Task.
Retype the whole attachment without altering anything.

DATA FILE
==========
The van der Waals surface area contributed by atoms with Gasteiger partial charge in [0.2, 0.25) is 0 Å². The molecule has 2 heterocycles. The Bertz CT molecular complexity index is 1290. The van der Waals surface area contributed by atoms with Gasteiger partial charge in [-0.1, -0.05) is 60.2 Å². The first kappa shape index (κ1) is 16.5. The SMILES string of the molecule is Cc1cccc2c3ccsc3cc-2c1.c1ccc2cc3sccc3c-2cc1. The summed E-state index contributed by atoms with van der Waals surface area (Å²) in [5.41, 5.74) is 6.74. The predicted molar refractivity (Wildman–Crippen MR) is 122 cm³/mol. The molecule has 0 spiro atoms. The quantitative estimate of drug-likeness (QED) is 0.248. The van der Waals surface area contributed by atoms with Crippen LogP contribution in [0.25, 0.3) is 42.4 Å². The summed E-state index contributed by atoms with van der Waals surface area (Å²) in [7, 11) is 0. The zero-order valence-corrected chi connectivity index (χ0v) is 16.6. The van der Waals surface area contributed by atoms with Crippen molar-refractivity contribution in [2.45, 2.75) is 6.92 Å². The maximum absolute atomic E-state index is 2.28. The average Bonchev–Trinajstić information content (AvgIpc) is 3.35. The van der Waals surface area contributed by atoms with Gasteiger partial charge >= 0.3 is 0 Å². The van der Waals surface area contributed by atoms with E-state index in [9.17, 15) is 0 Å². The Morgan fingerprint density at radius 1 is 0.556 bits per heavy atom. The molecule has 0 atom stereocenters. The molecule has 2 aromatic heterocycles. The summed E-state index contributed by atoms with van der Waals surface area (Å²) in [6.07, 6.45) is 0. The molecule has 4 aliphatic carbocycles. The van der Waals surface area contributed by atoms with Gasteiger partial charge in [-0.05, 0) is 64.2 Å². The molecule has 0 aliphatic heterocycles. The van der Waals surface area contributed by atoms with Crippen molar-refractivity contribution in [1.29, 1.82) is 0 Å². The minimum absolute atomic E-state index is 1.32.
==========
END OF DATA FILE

The van der Waals surface area contributed by atoms with Gasteiger partial charge in [0.2, 0.25) is 0 Å². The molecule has 2 heterocycles. The Bertz CT molecular complexity index is 1290. The van der Waals surface area contributed by atoms with Gasteiger partial charge in [-0.1, -0.05) is 60.2 Å². The first kappa shape index (κ1) is 16.5. The SMILES string of the molecule is Cc1cccc2c3ccsc3cc-2c1.c1ccc2cc3sccc3c-2cc1. The summed E-state index contributed by atoms with van der Waals surface area (Å²) in [5.41, 5.74) is 6.74. The predicted molar refractivity (Wildman–Crippen MR) is 122 cm³/mol. The molecule has 0 spiro atoms. The quantitative estimate of drug-likeness (QED) is 0.248. The van der Waals surface area contributed by atoms with Crippen LogP contribution in [0.25, 0.3) is 42.4 Å². The summed E-state index contributed by atoms with van der Waals surface area (Å²) in [7, 11) is 0. The zero-order valence-corrected chi connectivity index (χ0v) is 16.6. The van der Waals surface area contributed by atoms with Crippen molar-refractivity contribution in [2.45, 2.75) is 6.92 Å². The maximum absolute atomic E-state index is 2.28. The average Bonchev–Trinajstić information content (AvgIpc) is 3.35. The van der Waals surface area contributed by atoms with Gasteiger partial charge >= 0.3 is 0 Å². The van der Waals surface area contributed by atoms with E-state index in [9.17, 15) is 0 Å². The Morgan fingerprint density at radius 1 is 0.556 bits per heavy atom. The molecule has 0 atom stereocenters. The molecule has 2 aromatic heterocycles. The summed E-state index contributed by atoms with van der Waals surface area (Å²) in [6.07, 6.45) is 0. The molecule has 4 aliphatic carbocycles. The van der Waals surface area contributed by atoms with Gasteiger partial charge in [-0.05, 0) is 64.2 Å². The molecule has 0 aliphatic heterocycles. The van der Waals surface area contributed by atoms with Crippen molar-refractivity contribution in [1.29, 1.82) is 0 Å². The minimum absolute atomic E-state index is 1.32.